Summary: This series outlines the steps to diagnose, treat, and manage enterprise content debt, using Firefox add-ons as a case study. Part 1 identifies and frames the enterprise content debt issue.
If you want to block annoying ads or populate your new tab with sassy cats, you can do it…with browser extensions and themes. Users can download thousands of these “add-ons” from Firefox’s host site, addons.mozilla.org (“AMO”), to customize their browsing experience with new functionality or a dash of whimsy.
Add-ons can be a useful and delightful way for people to improve their web experience—if they can discover, understand, trust, and appreciate their offerings. Over the last year, the add-ons UX pod at Firefox, in partnership with the larger add-ons team, worked on ways to do just that.
One of the ways we did this was by looking at these interconnected issues through the lens of content structure and quality. In this series, I’ll walk you through the steps we took to develop a new content model for the add-ons ecosystem.
Understanding the problem
Add-ons are largely created by third-party developers, who also create the content that describes the add-ons for users. That content includes things like extension name, icon, summary, long, description, screenshots, etcetera:
With 10,000+ extensions and 400,000+ themes, we are talking about a lot of content. And while the add-ons team completely appreciated the value of the add-ons themselves, we didn’t really understand how valuable the content was, and we didn’t use it to its fullest potential.
The first shift we made was recognizing that what we had was enterprise content— structured content and metadata stored in a formal repository, reviewed, sometimes localized, and published in different forms in multiple places.
Then, when we assessed the value of it to the enterprise, we uncovered something called content debt.
Content debt is the hidden cost of not managing the creation, maintenance, utility, and usability of digital content. It accumulates when we don’t treat content like an asset with financial value, when we value expediency over the big picture, and when we fail to prioritize content management. You can think of content debt like home maintenance. If you don’t clean your gutters now, you’ll pay in the long term with costly water damage.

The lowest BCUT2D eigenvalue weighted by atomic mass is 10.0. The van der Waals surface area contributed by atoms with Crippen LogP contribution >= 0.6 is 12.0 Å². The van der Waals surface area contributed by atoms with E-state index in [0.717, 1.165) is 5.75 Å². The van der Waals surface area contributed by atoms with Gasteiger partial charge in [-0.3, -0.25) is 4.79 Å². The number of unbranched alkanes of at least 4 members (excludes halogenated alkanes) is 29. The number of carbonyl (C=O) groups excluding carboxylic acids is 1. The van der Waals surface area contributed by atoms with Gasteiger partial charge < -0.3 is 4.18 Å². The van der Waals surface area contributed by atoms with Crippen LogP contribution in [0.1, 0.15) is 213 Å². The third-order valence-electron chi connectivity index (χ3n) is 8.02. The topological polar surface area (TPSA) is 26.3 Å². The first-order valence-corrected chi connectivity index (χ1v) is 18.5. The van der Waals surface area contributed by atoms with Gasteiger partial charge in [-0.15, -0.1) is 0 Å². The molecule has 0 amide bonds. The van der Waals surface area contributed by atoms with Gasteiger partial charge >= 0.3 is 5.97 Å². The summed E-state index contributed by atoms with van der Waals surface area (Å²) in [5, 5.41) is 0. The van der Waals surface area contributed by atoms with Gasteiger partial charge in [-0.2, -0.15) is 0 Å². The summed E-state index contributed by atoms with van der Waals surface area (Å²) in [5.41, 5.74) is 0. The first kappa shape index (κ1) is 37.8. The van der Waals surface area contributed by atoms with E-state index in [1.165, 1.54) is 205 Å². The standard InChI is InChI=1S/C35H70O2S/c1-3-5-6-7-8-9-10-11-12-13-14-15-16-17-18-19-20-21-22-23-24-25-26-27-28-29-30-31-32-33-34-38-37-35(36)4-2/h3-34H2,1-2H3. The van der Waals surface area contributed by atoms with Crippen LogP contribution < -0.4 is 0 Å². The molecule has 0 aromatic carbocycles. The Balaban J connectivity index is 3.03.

AMO’s content debt included issues of quality (missed opportunities to communicate value and respond to user questions), governance (varying content quality with limited organizational oversight), and structure (the need for new content types to evolve site design and improve social shares and search descriptions).
A few examples of content debt in action:
All of this equals quite a bit of content debt that prevents developers and users from being as successful as they could be in achieving their interconnected goals: offering and obtaining extensions. It also hinders the ecosystem as a whole when it comes to things like SEO (Search Engine Optimization), which the team wanted to improve.
Given the AMO site’s age (15 years), and the amount of content it contains, debt is to be expected. And it’s rare for a content strategist to be given a content challenge that doesn’t involve some debt because it’s rare that you are building a system completely from scratch. But, that’s not the end of the story.
When we considered the situation from a systems-wide perspective, we realized that we needed to move beyond thinking of the content as something created by an individual developer in a vacuum. Yes, the content is developer-generated—and with that a certain degree of variation is to be expected—but how could we provide developers with the support and perspective to create better content that could be used not only on their product page, but across the content ecosystem? While the end goal is more users with more extensions by way of usable content, we needed to create the underpinning rules that allowed for that content to be expressed across the experience in a successful way.
In part 2, I walk through the specific steps the team took to diagnose and develop solutions for our enterprise content debt. Meanwhile, speaking of the team…
Meet our ‘UX supergroup’
“A harmonious interface is the product of functional, interdisciplinary communication and clear, well-informed decision making.” —Erika Hall, Conversational Design, 108
While the problem space is framed in terms of content strategy, the diagnosis and solutions were very much interdisciplinary. For this work, I was fortunate to be part of a “UX supergroup,” i.e., an embedded project team that included a user researcher (Jennifer Davidson), a designer with strength in interaction design (Emanuela Damiani), a designer with strength in visual design (Philip Walmsley), and a UX content strategist (me).
We were able to do some of our best work by bringing to bear our discipline-specific expertise in an integrated and deeply collaborative way. Plus, we had a mascot—Pusheen the cat—inspired in part by our favorite tab-changing extension, Tabby Cat.
Thank you to Michelle Heubusch, Jennifer Davidson, Emanuela Damiani, Philip Walmsley, Kev Needham, Mike Conca, Amy Tsay, Jorge Villalobos, Stuart Colville, Caitlin Neiman, Andreas Wagner, Raphael Raue, and Peiying Mo for their partnership in this work.